We all fear wasting time. Life only gives us a limited number of days so we want to spend our life bucks well. To ensure that we are living a full life, we reason that we should cram as much as possible, be as productive as possible, be as happy as possible, in each moment of time. This is what we are taught, and this is what gets reinforced by family, education, career, and society.
Unfortunately, such fear motivated desires rarely lead to fulfillment. These desires are extreme, outcome based, uncompromising, intolerant, and not in-step with reality. As soon as we succeed, fear compels us to race toward the next goal, the next one after, and on and on it goes. Nothing is ever good enough and only constant perfection will do. Since our world is imperfect and ever changing, we will forever be racing about, always one step in front of fear, trying to achieve the impossible.
What Is Wasting Time?
The time you enjoy wasting is not wasted time.
What is wasting time? To answer this question we need to set up some kind of value system for our time. In essence, this would be a value system for our life and for ourselves. If we spend our time achieving our meaning of life goals, then we are not wasting time, and we are worthy.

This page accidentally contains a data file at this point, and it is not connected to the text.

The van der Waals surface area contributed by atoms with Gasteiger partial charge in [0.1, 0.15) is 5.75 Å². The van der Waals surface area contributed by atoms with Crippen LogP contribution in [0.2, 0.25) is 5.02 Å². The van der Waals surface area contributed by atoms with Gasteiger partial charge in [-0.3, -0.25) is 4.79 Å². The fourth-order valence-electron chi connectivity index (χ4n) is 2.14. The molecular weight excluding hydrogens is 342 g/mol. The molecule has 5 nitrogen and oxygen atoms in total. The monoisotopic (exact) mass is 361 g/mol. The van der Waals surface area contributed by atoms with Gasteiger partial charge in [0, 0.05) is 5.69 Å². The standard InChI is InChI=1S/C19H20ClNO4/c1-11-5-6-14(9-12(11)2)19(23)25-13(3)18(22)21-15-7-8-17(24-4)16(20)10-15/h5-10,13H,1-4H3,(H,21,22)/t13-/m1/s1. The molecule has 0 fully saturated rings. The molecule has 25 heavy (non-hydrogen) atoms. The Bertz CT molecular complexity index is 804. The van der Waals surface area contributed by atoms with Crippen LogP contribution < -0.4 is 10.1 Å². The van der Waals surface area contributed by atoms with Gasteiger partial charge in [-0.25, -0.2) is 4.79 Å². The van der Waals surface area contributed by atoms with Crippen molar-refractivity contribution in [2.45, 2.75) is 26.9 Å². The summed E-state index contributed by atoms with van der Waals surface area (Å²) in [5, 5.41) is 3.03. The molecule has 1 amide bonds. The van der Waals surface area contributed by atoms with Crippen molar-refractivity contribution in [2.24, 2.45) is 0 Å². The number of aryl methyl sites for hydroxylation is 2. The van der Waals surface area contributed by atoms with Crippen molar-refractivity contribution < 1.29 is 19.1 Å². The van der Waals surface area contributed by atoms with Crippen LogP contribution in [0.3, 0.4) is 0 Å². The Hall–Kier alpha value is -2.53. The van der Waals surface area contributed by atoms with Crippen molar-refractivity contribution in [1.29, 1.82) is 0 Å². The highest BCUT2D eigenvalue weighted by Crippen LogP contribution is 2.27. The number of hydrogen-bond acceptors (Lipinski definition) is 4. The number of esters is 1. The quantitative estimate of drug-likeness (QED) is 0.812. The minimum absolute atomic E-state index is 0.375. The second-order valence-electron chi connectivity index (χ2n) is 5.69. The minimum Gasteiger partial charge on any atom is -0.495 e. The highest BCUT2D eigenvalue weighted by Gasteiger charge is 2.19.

Our current society’s value system is based on money (material possessions), power (influence over others), and fame (admiration from others). Of course history and experience has shown us that the rich, powerful, and famous, do not live more meaningful, happy, or peaceful lives than anybody else. In fact, research shows that those who prioritize such extrinsic goals are least likely to be happy.
Thoreau, Bertrand Russell, and others may perhaps argue that enjoyment is the true currency of life. Enjoying beauty (nature, literature, song) and enjoying the process of creation are often cited as two of the key reasons for living. Therefore, to not waste time we should try to experience as much beauty as we can and create as much as we can. However, when life turns and presents us with pain and suffering, do we lose our reasons for living? When we no longer enjoy or cannot enjoy anything, for example when deep in grief or chronic depression, how do we cope? As Frankl discussed in Man’s Search for Meaning, enjoyment alone is insufficient as a meaning of life.
So then what qualifies as a worthy enough purpose for our time and for our life?
Fear of Wasting Time
Our fear of wasting time comes from our love of life. Because we love life, we naturally fear death and fear not utilizing our limited time to the fullest. Feelings of fear are normal and will arise whenever we love. If we love, we will fear the loss of that which we love.
Many of us see fear as a terrible enemy that must be eradicated from our lives. However, fear only becomes a problem when we do not tend to it and try to suppress or reject it instead. By trying to eradicate fear, we feed it and make it stronger.